SchrodingersCat 11-17-2012 04:11 AM

I hate it when people tell me this when I'm feeling that way, but I'm going to say it anyway. Things do get better. And a lot of it is in your outlook. I'm not saying you haven't faced some tremendous hardships, the list of facts you gave are enough to bring anyone down. But in my own life, I find that if I can try to find the good things in my life and focus on those, then I start to feel less crappy about all the crappy things.

I haven't tracked you over the past year, but your name was familiar and I searched for your threads. Is this "partner" the same as your "Boyfriend" from this post http://www.polyamory.com/forum/showthread.php?t=15182? If so, it sounds like things have never been so great with him, and now they've gone from bad to worse. Is it possible that holding on to him is dragging you down in the rest of your life, preventing you from reaching your full happiness potential?

When we started dating, my girlfriend was way more "into me" than I was "into her." For a while it was really awkward for me and I never really knew how to react when she was being uber affectionate, and I was just sorta chilling out. Eventually we had a talk about it and I explained where I was at emotionally. Knowing explicitly how I felt, she was able to reign in her feelings enough to put us on an even keel. Since then, we've had a great dynamic. Would something like that be possible for you? In other words, lower your expectations of your partner so that you aren't disappointed when he doesn't live up to your ideals?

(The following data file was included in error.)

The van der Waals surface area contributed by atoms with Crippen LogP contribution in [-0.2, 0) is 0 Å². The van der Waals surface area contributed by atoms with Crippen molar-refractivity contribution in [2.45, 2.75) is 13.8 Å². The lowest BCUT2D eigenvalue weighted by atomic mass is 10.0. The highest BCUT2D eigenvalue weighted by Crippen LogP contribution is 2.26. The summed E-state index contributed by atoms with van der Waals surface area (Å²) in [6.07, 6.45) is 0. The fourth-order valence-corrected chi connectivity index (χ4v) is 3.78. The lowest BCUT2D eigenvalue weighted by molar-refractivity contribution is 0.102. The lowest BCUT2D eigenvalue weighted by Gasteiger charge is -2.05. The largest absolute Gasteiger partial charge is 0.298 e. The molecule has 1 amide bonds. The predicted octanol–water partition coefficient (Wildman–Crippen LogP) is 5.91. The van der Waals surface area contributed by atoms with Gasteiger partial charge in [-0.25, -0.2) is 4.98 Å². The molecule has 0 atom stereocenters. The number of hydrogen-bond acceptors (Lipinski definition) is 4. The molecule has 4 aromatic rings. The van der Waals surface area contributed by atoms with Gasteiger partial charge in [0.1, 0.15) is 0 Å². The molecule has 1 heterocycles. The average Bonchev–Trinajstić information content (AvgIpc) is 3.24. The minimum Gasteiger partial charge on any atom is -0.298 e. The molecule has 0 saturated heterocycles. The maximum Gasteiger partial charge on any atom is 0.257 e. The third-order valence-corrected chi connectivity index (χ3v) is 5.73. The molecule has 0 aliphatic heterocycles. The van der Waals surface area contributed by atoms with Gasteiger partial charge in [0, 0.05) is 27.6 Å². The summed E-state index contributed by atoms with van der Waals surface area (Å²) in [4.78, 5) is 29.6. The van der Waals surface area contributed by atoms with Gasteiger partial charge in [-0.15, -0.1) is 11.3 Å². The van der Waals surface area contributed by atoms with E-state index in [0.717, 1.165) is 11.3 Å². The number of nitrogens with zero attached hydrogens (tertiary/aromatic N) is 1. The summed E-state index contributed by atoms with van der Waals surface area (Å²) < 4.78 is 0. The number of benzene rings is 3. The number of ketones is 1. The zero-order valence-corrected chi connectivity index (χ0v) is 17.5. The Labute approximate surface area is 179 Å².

Fiona 11-17-2012 04:21 AM

Yes, that's the same person. Things have been better between us since I posted that, though not without their difficulties.

I don't hate you saying that; I really have been trying to keep a positive outlook, and much of the time it's worked...but home alone on a Friday night, my husband in a different time zone and my partner going out to a show I really wanted to see, and most of my friends unavailable...it's hard.